To do otherwise is asking for trouble
I was talking to a new business prospect the other day while gathering information to quote the insurance for his residential construction business. When I asked him about his employee payroll and any amounts paid to uninsured subcontractors, he stated that he wanted to underestimate them so he wouldn’t have to pay so much money upfront. After all, the economy is rough and he thought he might be better equipped financially to pay the additional premiums after the audits had been completed.
This thought process is more common than you might think, and it is extremely dangerous. During my years in the insurance industry I’ve seen way too many businesses go bankrupt because of underestimating their payrolls and gross sales.
The reality is that additional premiums resulting from an audit are due within 30 days and cannot be financed. If you can’t pay the audit additional premiums when due, the insurance company will cancel your current policies. Once your policies are canceled, along with any certificates of insurance that may have been issued, your business comes to a halt. No insurance = no certificates, and no certificates = no jobs. In addition, the insurance company will turn the unpaid debt over to a collection agency, which will impact your credit score.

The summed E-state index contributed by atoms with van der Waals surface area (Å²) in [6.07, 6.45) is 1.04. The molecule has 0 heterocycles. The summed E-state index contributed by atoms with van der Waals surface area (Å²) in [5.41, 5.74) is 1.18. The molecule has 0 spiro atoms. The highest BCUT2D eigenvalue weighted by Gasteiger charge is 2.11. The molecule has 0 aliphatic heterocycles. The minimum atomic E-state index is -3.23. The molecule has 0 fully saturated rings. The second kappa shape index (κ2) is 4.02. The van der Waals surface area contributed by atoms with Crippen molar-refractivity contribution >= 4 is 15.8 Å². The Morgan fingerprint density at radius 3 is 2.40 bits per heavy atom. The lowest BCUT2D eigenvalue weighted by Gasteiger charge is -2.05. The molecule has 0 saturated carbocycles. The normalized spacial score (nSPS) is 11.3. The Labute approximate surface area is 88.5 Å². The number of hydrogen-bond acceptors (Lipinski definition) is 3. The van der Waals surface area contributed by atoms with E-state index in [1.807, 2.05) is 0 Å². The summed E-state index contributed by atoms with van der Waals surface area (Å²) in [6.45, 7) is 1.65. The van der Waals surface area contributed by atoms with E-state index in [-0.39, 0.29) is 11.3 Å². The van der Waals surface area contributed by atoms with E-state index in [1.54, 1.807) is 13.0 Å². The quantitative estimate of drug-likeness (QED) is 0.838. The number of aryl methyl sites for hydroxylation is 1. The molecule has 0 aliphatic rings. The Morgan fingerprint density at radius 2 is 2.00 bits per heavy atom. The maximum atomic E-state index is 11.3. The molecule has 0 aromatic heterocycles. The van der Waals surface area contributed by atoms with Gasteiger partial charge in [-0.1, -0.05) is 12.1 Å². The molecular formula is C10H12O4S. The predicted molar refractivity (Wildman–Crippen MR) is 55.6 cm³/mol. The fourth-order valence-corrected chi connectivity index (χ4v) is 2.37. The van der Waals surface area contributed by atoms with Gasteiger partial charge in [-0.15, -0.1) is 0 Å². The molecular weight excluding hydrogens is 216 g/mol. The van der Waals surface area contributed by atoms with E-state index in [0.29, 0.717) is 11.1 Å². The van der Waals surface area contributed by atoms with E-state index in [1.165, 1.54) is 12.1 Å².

The next thing I usually hear when I explain this is, “Well, I’ll just get insurance with another insurance company.”
Unfortunately, unpaid audit premiums must be disclosed on the insurance applications, as well as the reason for your prior insurance policies being canceled. Believe me when I tell you that no insurance company is going to write a policy for you if you owe another insurance company money. If you don’t disclose the information on the application then you have committed fraud, which is a topic for a whole different blog post.
In conclusion, the best course of action is to be as accurate as possible when estimating employee payrolls and subcontractor costs to minimize large audit additional premiums. It’s much easier to spread the premiums out over months than to try and come up with the money in 30 days.